Autism Spectrum Disorders (ASDs) stand out as a relevant example where omics-data approaches have been extensively and successfully employed. For instance, an outstanding outcome of the Autism Genome Project relies in the identification of biomarkers and the mapping of biological processes potentially implicated in ASDs’ pathogenesis. Several of these mapped processes are related to molecular and cellular events (e.g., synaptogenesis and synapse function, axon growth and guidance, etc.) that are required for the development of a correct neuronal connectivity. Interestingly, these data are consistent with results of brain imaging studies of some patients. Despite these remarkable progresses it is still quite a challenge to reconstruct the causal chain of events linking mutations, epimutations and other molecular defects to the spectrum of phenotypes and endophenotypes present in autistic patients.In this article we review the state-of-art of omics-data research in ASDs and present how the use of in silico dynamics modeling of biochemical networks becomes a powerful approach to investigate ASDs omics-data from a different perspective to extract more information. To this end, we generated—for the first time—a protein network regulating the dynamics of the growth cone and we then transformed it into the equivalent Boolean model. Using in silico mutagenesis we show that simulations of this model lead to a more comprehensive and systemic understanding of the cellular and molecular effects of gene mutations in ASDs compared to conventional analyses of static pathways. Such powerful tool might constitute a significant twist in the analysis of in silico genotype-phenotype relationship for ASDs and other multi-genic neurodevelopmental disorders, especially when combined with the latest sequencing technologies applied to single patients.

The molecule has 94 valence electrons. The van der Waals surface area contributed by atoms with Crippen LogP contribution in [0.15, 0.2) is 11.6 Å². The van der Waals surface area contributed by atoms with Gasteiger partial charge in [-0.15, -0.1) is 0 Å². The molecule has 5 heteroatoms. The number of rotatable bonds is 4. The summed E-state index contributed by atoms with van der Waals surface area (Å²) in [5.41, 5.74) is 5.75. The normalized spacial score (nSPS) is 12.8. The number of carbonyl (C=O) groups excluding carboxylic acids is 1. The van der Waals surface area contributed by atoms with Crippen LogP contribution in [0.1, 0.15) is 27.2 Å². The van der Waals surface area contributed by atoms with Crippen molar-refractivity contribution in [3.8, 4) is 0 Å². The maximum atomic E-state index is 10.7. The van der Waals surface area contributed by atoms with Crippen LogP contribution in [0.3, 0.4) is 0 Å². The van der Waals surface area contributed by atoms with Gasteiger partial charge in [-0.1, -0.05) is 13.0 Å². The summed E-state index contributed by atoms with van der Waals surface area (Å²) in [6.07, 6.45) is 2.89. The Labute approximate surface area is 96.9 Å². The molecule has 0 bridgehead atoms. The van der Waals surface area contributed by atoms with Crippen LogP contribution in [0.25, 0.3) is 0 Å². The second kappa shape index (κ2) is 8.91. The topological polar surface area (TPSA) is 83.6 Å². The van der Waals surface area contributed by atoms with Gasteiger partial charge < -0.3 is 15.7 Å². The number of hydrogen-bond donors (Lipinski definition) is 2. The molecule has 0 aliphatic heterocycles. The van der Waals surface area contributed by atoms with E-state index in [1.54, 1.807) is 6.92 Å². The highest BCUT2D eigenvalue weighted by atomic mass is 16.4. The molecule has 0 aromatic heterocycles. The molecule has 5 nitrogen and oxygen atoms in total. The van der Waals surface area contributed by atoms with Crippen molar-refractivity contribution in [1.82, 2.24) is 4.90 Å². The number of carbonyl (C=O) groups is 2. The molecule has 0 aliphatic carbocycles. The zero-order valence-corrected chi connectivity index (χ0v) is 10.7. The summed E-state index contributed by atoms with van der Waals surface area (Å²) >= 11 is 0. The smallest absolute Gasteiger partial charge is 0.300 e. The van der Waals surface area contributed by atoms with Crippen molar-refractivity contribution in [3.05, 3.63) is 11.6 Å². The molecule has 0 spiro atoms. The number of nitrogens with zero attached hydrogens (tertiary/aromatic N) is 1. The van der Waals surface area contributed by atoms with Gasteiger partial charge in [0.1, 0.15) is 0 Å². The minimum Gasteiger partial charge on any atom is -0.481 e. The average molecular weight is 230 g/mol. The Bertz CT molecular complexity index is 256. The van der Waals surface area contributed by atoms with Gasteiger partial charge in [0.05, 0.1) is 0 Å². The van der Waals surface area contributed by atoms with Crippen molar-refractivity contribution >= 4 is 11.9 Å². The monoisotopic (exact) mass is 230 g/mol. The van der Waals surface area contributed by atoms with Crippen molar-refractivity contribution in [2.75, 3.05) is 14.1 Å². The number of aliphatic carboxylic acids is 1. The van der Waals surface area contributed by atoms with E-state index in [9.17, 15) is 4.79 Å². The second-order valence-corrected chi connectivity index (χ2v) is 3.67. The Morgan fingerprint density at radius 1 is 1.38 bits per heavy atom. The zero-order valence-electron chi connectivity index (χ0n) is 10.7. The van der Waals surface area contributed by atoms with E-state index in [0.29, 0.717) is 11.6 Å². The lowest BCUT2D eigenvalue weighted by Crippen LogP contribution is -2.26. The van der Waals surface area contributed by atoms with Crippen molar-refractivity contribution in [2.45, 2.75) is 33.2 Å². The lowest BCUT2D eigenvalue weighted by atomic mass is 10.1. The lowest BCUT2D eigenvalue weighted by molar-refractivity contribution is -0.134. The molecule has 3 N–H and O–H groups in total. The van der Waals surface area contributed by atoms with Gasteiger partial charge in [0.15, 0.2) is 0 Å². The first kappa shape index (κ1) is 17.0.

|Title of host publication||Systems Medicine Integrative, Qualitative and Computational Approaches|
|Number of pages||13|
|Publication status||Published - 2021|